• Because the end effector is attached to the whole arm, we have to worry
about the whole arm;
– the arm must move so that it does not try to violate its own joint
limits and it must not hit itself or the rest of the robot, or any other
obstacles in the environment.
– doing autonomous manipulation is very challenging.
– there is typically no direct and obvious link between what the
effector needs to do in physical space and what the actuator (the
actual mechanism i.e. DC motor that enables the effector to execute an
action) does to move it.
22
22
Serial and Parallel Manipulators
23
23
Serial and Parallel Manipulators
PUMA560
Hexapod
24
24
Links and Joints
Joints:
Links
End Effector
Robot Basis
2 DOF’s
25
25
Joints.
• Joints connect parts of manipulators.
• The most common joint types are:
– revolute link (rotation around a fixed axis)
– prismatic link (linear movement)
• These joints provide the DOF for an effector.
26
26
Kinematics
• the correspondence between
actuator motion and the
resulting effector motion is called
kinematics.
• In order to control a
manipulator, we have to know its
kinematics.
• Forward kinematics involves
locating the position of the wrist
frame (end effector ) of the
manipulator in Cartesian space
as a function of controllable
degrees of freedom.
27
27
Some manufacturing robots
6D robot
4D robot
28
28
Example (2D rotation)
X
A
Y
A
Y
B
X
B
u
x
0
y
0
u u
u u
cos sin
sin cos
0 0 1
0 0 1
y x y
y x x
+ ÷ =
+ =
u
u sin
0
y
+
+
u
u cos
0
y +
u sin
0
x ÷
u
1
x
1
y
29
29
Homogeneous Transformation
Is a combination of translations
and rotations.
• Pure translation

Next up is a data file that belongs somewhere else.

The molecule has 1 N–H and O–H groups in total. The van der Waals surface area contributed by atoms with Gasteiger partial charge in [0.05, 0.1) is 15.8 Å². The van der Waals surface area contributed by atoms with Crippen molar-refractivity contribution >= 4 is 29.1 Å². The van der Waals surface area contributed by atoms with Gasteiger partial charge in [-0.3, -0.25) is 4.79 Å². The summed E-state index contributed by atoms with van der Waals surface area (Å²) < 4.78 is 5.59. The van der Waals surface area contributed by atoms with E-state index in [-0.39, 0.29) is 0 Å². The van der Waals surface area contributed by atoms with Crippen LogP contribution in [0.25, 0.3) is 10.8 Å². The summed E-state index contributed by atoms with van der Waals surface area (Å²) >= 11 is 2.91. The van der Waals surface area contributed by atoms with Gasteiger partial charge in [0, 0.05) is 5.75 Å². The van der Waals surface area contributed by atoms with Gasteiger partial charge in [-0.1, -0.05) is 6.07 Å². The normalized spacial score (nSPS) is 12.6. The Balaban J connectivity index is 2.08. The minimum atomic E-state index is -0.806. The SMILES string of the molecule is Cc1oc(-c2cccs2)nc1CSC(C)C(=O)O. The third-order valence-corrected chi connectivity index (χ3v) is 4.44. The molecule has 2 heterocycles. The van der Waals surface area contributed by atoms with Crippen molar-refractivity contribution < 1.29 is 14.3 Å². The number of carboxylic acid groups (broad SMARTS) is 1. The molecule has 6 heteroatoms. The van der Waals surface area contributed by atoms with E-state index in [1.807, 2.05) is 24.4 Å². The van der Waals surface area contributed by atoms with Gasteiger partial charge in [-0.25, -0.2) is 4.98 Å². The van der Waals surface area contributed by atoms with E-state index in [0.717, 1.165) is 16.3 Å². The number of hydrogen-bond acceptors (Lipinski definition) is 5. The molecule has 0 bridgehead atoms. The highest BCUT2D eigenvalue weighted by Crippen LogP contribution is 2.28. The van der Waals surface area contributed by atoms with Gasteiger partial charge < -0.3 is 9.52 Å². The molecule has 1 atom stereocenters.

Position vector in frame B can be expressed in the A coordinate frame
by a 3x3 transformation matrix.
• Pure rotation
30
30
Series of Pure Rotation
The order of rotations is absolutely important,
which means it is not commutative.
31
31
Rotation transformations are not commutative
First a rotation of angle around the x axis, then a
rotation of angle around the new z axis:
Assuming the same initial condition reverse the order
of these rotations:
÷
=
÷ 0 sin cos sin sin cos sin cos u u o u o u u
32
32
Euler Angles
In principle, three different independent rotations around frame
axes are necessary in order to describe any orientation of a
body in space.
As an example of an orientational description by means of
three rotation angles, we introduce the EULER angles concept.
33
33
• In this animation, the object is initially aligned
with the laboratory frame, and brought into an
orientation described by the Euler angles (o
PL
,

PL
, ¸
PL
)=(30
o
,60
o
,45
o
) by three consecutive
rotations.
• The rotations are through
I. 30
o
about the zaxis of the Lframe;
II. 60
o
about the yaxis of the Lframe, and
III. 45
o
about the zaxis of the Lframe.
Note that the rotations are in the sequence (o
PL
, 
PL
, ¸
PL
)
about the Lframe axes.
34
34
• In this animation, the Euler angles are varied one at a time,
starting from the initial orientation (o
PL
, 
PL
, ¸
PL
)=(30
o
,60
o
,45
o
).
The animation below shows
what happens when the angle
o
PL
is varied from 0 to 360
o
,
while keeping 
PL
fixed at
60
o
, and keeping ¸
PL
fixed at
45
o
. Note that the object
rotates around its own zaxis.
The animation below
shows what happens when